Folk hero: Musician Joan Baez joins locals in push to save Carroll Gardens schoolhouse

Folk hero: Musician Joan Baez joins locals in push to save Carroll Gardens schoolhouse
Photo by Caroline Ourso

They shall overcome!

The city must landmark a Carroll Gardens building where some of Kings County’s youngest learned their ABCs before a developer destroys it to build condos, demanded a pack of preservationists including a legendary folk singer and activist whose family lived next door.

“I was disheartened to learn that there is a possibility of demolition,” musician Joan Baez, whose grandfather once lived adjacent to the former learning house at 236 President St., wrote in a letter read aloud to locals who rallied for its protection on Friday. “The building is of unique social and historical significance, and it should be protected and celebrated.”

Neighbors claim that bigwigs at the Manhattan-based real-estate firm Avo Construction are in contact to scoop up the old school — known two centuries ago as the Hans S. Christian Memorial Kindergarten — and plan to bulldoze the ancient classrooms to erect a seven-story apartment building in their place.

The two-story, ca. 1897 structure between Clinton and Court streets served as the borough’s first freestanding kindergarten before public schools offered classes to such young tykes. And it later became home to parishioners of Brooklyn’s first Spanish-speaking house of worship, the First Methodist Episcopal congregation, where Baez’s Mexican-born grandfather preached.

Builders erected the school’s next-door neighbor at 238 President St. more than four decades earlier, in 1853, and it later served as housing for teachers before becoming living quarters for locals including the folk singer’s kin, according to a history buff.

“These two buildings are linked together in history,” said Simeon Bankoff, the executive director of private preservation group, the Historic Districts Council. “It served as actually the residences for the teachers.”

Preserve history: Assemblywoman Jo Ann Simon and Councilman Brad Lander were among the protestors rallying to save the historic President Street building on March 23.
Photo by Caroline Ourso

The properties sit just outside of the protected Carroll Gardens Historic District, which the city’s Landmarks Preservation Commission established in 1973 to preserve some 134 buildings on Carroll and President streets between Smith and Hoyt streets.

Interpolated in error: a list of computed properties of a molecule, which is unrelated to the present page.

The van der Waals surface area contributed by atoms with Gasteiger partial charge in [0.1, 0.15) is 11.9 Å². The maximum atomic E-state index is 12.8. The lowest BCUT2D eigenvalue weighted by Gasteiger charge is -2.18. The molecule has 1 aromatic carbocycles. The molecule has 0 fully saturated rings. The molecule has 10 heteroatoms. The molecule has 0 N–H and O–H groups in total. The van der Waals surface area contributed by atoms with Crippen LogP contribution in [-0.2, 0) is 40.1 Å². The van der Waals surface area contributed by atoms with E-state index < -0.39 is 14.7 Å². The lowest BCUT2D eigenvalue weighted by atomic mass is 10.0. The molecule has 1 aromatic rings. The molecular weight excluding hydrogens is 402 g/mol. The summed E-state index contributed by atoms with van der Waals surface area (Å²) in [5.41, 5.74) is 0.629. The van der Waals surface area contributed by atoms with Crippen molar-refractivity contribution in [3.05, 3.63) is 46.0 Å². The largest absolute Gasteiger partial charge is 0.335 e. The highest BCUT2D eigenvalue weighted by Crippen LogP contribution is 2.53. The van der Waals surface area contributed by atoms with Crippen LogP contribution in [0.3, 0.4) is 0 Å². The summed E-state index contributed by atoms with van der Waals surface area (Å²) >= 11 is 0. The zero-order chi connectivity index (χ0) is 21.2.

And now, current and former residents of the schoolhouse-adjacent building along with local pols and 77-year-old Baez — who was born on bucolic Staten Island and gained notoriety for publicly championing the civil-rights movement and criticizing the Vietnam War during her nearly six-decade career — are calling on the landmarks agency to designate the one-time kindergarten and its neighbor for protection, in order to save the former from the wrecking ball before it’s too late, according to residents of 238 President St.

Avo Construction officials have yet to file the necessary paperwork to demolish the old classrooms and build the seven-story complex — the tallest height allowed by current zoning laws — but a deal is in the works, according to Bankoff, and the city must landmark it and the next-door residences before the Department of Buildings issues any permits to the developer.

“The issue is that 236 has recently been sold, the paperwork hasn’t gone through,” he said. “It’s very imminent.”

Landmarks Commission members are reviewing the proposal to preserve the two structures after receiving a requests from Baez, a 238 President St. resident, and local pols including Carroll Gardens Assemblywoman Jo Anne Simon and Councilman Brad Lander, who stressed the urgency of saving the schoolhouse.

“We have an opportunity to save a Carroll Gardens treasure,” Lander said. “If we don’t act now, it will very likely be lost forever.”

Reach reporter Julianne Cuba at (718) 260–4577 or by e-mail at jcuba@cnglocal.com. Follow her on Twitter @julcuba.
Still fighting: Activist and iconic folk singer Joan Baez is among the preservationists calling on the city to landmark the Carroll Gardens building that served as the borough’s first freestanding kindergarten before becoming its first Spanish-speaking church, where her grandfather preached.
Associated Press / I. Lopez